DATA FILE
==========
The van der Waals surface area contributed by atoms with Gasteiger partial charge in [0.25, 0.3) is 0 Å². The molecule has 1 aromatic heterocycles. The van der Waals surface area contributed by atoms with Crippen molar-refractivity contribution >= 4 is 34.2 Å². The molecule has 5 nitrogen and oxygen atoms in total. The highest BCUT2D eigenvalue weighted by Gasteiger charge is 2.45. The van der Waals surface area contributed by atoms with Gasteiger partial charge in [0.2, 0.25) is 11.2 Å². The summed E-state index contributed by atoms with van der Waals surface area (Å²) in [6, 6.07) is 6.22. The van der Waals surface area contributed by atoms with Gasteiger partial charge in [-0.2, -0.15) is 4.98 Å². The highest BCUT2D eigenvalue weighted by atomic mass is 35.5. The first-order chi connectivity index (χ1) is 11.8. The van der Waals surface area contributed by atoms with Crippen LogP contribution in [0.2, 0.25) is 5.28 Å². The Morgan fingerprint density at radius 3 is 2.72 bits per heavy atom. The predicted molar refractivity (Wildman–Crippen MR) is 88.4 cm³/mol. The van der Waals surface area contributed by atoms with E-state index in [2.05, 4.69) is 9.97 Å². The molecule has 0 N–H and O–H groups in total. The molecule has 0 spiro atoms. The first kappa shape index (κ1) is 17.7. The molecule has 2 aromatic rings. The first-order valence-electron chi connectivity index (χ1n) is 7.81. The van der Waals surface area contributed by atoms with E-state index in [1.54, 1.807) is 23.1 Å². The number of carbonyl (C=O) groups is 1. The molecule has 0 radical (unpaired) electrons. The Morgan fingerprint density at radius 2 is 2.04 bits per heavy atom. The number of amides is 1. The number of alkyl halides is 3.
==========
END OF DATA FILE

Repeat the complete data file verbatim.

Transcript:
The van der Waals surface area contributed by atoms with Gasteiger partial charge in [0.25, 0.3) is 0 Å². The molecule has 1 aromatic heterocycles. The van der Waals surface area contributed by atoms with Crippen molar-refractivity contribution >= 4 is 34.2 Å². The molecule has 5 nitrogen and oxygen atoms in total. The highest BCUT2D eigenvalue weighted by Gasteiger charge is 2.45. The van der Waals surface area contributed by atoms with Gasteiger partial charge in [0.2, 0.25) is 11.2 Å². The summed E-state index contributed by atoms with van der Waals surface area (Å²) in [6, 6.07) is 6.22. The van der Waals surface area contributed by atoms with Gasteiger partial charge in [-0.2, -0.15) is 4.98 Å². The highest BCUT2D eigenvalue weighted by atomic mass is 35.5. The first-order chi connectivity index (χ1) is 11.8. The van der Waals surface area contributed by atoms with Crippen LogP contribution in [0.2, 0.25) is 5.28 Å². The Morgan fingerprint density at radius 3 is 2.72 bits per heavy atom. The predicted molar refractivity (Wildman–Crippen MR) is 88.4 cm³/mol. The van der Waals surface area contributed by atoms with E-state index in [2.05, 4.69) is 9.97 Å². The molecule has 0 N–H and O–H groups in total. The molecule has 0 spiro atoms. The first kappa shape index (κ1) is 17.7. The molecule has 2 aromatic rings. The first-order valence-electron chi connectivity index (χ1n) is 7.81. The van der Waals surface area contributed by atoms with E-state index in [1.54, 1.807) is 23.1 Å². The number of carbonyl (C=O) groups is 1. The molecule has 0 radical (unpaired) electrons. The Morgan fingerprint density at radius 2 is 2.04 bits per heavy atom. The number of amides is 1. The number of alkyl halides is 3.